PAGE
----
TECHNICAL FIELD

The technical field of the invention relates to treatment of immunological disorders, including but not limited to immunological renal disorders associated with immunoglobulin deposits. The field further relates to inhibition of the lymphotoxin pathway.

BACKGROUND

Autoimmune diseases result from an abnormal immune response to self antigens. Generation of high affinity, somatically hypermutated auto-antibodies is one of the hallmarks of autoimmune conditions. Most autoimmune disorders involve renal manifestations associated with deposits of auto-reactive immunoglobulins in the kidneys. Some of these disorders ultimately result in renal failure. Glomerulonephritis associated with immunoglobulin deposits is particularly pronounced in chronic hepatitis, systemic lupus erythematosus (SLE), Henoch-Schonlein purpura (HSP), and IgA nephropathy also known as Berger's disease. A common component of these diseases is the presence of macroscopic or microscopic hematuria and mesangial IgA deposits, accompanied by glomerular damage. IgA immune complex deposits cause the most common form of human glomerulonephritis associated with a high incidence of renal failure (Berger (1969) Transplant. Proc. 1:939). SLE affects more than two million people in the United States alone. IgA nephropathy is found throughout the world but is most prevalent in Japan, Australia, Southeast Asia, and Southern Europe. In the U.S., the incidence is approximately 4% of all renal biopsies but may be as high as 45% of biopsies in Japan. Etiopathology of these diseases is poorly understood. There are currently no effective treatments for these diseases.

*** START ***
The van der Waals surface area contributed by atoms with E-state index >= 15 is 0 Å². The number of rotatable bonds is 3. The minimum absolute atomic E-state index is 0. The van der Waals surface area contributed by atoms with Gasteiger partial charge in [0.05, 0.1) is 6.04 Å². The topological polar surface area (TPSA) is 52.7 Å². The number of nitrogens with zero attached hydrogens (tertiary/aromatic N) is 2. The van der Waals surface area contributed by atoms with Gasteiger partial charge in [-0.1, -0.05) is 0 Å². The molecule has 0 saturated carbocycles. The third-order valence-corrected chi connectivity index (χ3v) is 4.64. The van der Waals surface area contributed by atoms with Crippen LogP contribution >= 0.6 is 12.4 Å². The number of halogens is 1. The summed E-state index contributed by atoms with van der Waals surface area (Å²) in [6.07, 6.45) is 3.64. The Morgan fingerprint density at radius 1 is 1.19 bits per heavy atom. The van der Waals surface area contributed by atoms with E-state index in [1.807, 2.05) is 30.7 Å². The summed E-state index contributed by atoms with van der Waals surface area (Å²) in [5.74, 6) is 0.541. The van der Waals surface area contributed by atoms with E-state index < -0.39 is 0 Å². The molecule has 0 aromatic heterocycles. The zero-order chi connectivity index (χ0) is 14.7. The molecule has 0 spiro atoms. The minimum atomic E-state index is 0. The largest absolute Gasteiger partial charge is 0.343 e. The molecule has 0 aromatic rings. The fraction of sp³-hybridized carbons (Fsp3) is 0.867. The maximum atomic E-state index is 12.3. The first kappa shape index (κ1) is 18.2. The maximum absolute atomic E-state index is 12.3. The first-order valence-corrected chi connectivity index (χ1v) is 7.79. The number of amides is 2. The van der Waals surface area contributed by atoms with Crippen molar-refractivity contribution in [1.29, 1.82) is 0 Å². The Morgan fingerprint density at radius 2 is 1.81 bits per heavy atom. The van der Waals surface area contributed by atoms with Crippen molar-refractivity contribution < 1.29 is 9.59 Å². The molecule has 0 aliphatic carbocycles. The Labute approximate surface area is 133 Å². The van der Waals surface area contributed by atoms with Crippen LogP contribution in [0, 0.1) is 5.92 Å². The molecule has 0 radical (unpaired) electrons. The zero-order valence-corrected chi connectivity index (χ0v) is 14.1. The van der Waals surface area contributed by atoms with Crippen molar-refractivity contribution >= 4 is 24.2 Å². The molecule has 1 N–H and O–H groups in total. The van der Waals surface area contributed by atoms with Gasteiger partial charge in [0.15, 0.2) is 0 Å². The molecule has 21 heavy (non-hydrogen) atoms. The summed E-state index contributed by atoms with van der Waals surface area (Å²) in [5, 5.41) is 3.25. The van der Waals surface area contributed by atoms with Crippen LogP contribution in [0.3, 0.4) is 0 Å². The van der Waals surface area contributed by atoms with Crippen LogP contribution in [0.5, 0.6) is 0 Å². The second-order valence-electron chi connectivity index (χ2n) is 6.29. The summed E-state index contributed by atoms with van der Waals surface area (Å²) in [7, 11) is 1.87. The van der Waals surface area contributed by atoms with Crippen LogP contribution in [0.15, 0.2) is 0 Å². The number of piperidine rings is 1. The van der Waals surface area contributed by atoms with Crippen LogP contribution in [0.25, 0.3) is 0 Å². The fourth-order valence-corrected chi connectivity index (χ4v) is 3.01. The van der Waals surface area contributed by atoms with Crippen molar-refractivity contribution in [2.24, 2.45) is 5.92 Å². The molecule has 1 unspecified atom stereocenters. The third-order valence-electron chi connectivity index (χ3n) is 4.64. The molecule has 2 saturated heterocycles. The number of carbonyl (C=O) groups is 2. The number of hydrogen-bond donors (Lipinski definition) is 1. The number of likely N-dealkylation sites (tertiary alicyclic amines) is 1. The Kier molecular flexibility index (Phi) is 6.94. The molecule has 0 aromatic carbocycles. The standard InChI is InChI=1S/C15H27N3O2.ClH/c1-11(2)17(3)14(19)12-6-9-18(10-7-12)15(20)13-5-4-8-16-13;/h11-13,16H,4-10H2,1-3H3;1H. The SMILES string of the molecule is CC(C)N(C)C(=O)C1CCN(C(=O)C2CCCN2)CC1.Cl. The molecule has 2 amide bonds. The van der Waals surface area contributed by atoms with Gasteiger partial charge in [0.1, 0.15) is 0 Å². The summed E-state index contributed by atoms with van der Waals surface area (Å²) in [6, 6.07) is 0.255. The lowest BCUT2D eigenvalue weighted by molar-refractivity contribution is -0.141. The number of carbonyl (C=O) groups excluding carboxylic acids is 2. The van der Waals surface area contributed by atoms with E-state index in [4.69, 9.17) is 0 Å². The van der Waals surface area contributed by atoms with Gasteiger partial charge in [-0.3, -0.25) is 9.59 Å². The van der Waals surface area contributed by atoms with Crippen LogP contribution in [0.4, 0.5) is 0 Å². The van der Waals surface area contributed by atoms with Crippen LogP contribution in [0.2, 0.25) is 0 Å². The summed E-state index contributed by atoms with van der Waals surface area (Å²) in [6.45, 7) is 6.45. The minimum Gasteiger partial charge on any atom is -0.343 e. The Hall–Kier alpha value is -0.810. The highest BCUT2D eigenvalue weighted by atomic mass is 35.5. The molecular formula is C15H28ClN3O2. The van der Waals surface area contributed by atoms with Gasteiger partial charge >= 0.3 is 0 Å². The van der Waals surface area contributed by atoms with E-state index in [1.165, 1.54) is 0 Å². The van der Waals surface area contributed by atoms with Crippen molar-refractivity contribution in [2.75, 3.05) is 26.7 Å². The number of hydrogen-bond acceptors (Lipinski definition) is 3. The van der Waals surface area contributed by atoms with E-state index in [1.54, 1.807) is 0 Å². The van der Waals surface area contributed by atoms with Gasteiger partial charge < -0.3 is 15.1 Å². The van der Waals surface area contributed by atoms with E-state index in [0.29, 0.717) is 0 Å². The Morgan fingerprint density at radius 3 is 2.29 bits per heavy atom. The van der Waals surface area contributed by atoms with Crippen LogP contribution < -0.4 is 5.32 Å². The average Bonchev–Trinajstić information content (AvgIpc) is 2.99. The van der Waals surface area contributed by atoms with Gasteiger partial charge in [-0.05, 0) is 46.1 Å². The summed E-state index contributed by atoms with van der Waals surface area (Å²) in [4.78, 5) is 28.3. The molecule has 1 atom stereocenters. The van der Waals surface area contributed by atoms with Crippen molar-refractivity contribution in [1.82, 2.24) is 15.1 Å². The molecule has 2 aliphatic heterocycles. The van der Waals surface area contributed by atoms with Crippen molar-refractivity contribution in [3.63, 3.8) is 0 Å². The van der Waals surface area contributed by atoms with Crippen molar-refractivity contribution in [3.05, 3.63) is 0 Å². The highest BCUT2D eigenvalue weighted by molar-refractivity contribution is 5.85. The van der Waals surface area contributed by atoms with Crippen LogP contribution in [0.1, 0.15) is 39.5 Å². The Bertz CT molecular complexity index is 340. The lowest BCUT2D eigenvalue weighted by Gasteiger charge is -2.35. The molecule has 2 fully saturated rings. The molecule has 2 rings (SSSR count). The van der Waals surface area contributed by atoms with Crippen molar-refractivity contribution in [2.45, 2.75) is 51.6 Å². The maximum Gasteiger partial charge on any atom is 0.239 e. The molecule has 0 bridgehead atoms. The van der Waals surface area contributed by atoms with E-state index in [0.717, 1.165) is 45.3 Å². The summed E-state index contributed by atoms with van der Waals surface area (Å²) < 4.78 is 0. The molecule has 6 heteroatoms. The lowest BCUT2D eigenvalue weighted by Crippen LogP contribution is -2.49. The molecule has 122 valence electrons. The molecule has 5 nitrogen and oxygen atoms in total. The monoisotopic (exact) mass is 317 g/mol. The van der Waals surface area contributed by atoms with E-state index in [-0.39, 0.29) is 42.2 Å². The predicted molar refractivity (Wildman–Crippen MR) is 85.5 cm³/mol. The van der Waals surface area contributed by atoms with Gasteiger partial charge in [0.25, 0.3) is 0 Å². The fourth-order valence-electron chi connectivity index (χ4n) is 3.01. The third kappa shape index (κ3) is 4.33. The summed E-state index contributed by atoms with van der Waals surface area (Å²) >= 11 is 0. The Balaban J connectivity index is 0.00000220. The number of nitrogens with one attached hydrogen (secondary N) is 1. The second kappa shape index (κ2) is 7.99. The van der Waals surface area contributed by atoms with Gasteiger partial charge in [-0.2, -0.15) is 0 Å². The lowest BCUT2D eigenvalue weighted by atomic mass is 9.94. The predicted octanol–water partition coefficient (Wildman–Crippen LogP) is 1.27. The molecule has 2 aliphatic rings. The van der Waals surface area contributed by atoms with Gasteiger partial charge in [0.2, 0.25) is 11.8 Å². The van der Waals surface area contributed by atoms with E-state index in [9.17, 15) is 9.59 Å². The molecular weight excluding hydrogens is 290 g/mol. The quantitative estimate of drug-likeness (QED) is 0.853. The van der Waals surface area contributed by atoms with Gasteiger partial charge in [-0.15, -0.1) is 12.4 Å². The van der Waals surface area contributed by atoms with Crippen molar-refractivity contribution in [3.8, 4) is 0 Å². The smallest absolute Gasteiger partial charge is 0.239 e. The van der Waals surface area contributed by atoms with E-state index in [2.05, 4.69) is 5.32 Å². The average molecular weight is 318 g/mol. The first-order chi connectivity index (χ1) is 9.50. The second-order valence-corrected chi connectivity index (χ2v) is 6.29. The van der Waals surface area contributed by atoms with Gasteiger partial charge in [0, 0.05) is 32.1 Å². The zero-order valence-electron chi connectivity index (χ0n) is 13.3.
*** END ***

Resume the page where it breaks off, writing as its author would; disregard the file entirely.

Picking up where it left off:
One approach to this problem is to test pathway inhibitors in a variety of animal models that employ different disease driving mechanisms. Progress in understanding and treating these diseases has been constrained by the unavailability of animal models that mimic all aspects of disease states.

SUMMARY OF THE INVENTION

The invention provides methods for treating immunological disorders, including pathologies associated with immunoglobulin (Ig) deposits in the kidneys. The invention is based in part on the discovery that inhibition of lymphotoxin (LT) pathway with a soluble form of the LT-P receptor (LTBR) leads to amelioration of lupus-like disease in BAFF-transgenic mice. The invention is further based in part on the discovery that renal dysfunction in BAFF-transgenic mice is associated with accumulation of IgA and IgG immune complexes in the kidneys.

Thus, one aspect of the invention provides methods for treating immunological disorders, including diseases caused by dysregulated production of immunoglobulins by B cells, including dysregulated production of IgA or IgG. In some embodiments, compositions comprising inhibitors of the LT pathway are used to prevent or to treat pathologies associated with renal dysfunction accompanied by immunoglobulin deposits, including, but not limited to glomerulonephritis. The invention also provides assays for identifying and/or testing efficacy of a therapeutic compound in a nonhuman animal for treatment of IgA nephropathy and related pathologies. In some embodiments, the assay comprises administering a compound being tested to a BAFF-transgenic animal and determining the level of IgA deposits in BAFF-transgenic kidneys.

In certain embodiments, the inhibitors of the LT pathway used in the methods of the invention comprise LTBR derivatives such as soluble forms of LTBR, e.g., LTBR immunoglobulin fusion, antibodies against LTBR, or antibodies against the LTBR ligand, LT. In one embodiment of the invention, the inhibitor of the LT pathway comprises a soluble LTBR fused to one or more heterologous protein domains, including, but not limited to, a human immunoglobulin Fc domain. In another embodiment, the inhibitor comprises a soluble LTBR comprising a functional sequence of amino acids selected from the amino acids of SEQ ID NO: 1. In still another embodiment, the soluble LTBR comprises a ligand binding domain that can selectively bind to lymphotoxin (LT) ligand comprising at least one LT beta subunit. In still another embodiment, the soluble LTBR comprises an extracellular domain of LT-beta-R.

It is to be understood that both the foregoing general description and the following detailed description are exemplary and explanatory only and are not restrictive of the invention as claimed.